An initial inventory helped to identify and characterize the presence of existing ponds and other standing water bodies and temporary pools with regard to their suitability as potential breeding sites for amphibians in Collserola, as well as registering the actual presence of the different species at such sites. This information largely formed the basis for subsequent decisions regarding conservation priorities regarding different actions required at amphibian breeding sites.


Over the years, a variety of different measures have been applied to improve the conservation status of amphibian populations within the park:

  • Placement of numerous small mini-ponds (aiguaroles) throughout the park, mostly within wooded and naturalized areas.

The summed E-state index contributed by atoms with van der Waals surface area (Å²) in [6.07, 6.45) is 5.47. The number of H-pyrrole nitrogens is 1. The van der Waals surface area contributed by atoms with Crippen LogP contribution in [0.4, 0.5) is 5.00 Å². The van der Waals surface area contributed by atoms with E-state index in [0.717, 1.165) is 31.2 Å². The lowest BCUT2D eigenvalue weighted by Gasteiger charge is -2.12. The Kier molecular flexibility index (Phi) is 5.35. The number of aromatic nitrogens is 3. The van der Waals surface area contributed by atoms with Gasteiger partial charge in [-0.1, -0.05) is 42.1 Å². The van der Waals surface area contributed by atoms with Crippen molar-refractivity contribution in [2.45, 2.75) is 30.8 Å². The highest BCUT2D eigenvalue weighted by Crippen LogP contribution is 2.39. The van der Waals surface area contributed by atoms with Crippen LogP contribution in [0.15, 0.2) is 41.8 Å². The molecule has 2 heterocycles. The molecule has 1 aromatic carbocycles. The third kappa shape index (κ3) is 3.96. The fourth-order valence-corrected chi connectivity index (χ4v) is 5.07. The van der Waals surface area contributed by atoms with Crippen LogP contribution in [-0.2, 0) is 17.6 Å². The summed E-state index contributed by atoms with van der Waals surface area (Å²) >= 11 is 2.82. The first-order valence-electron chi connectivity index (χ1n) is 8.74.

• Restoration of the Vallvidrera reservoir, an artificial reservoir covering more than 7,000 m2 which historically was noted for the high diversity of its amphibian populations.
  • Creation of a small pond close to the Vallvidrera dam to serve as a reservoir habitat during times when the dam might remain empty for maintenance purposes. This pond is currently being replaced by a new and larger pond with the same aim.
  • Creation of a permanent pond for amphibians at the park’s Biological Station at Can Balasc, which now contains a healthy population of the Mediterranean tree frog (Hyla meridionalis).
  • Creation of a pond at the Can Coll Environmental Education Centre.
  • Collaboration with private initiatives with a view to creating pond habitats in different areas around Collserola.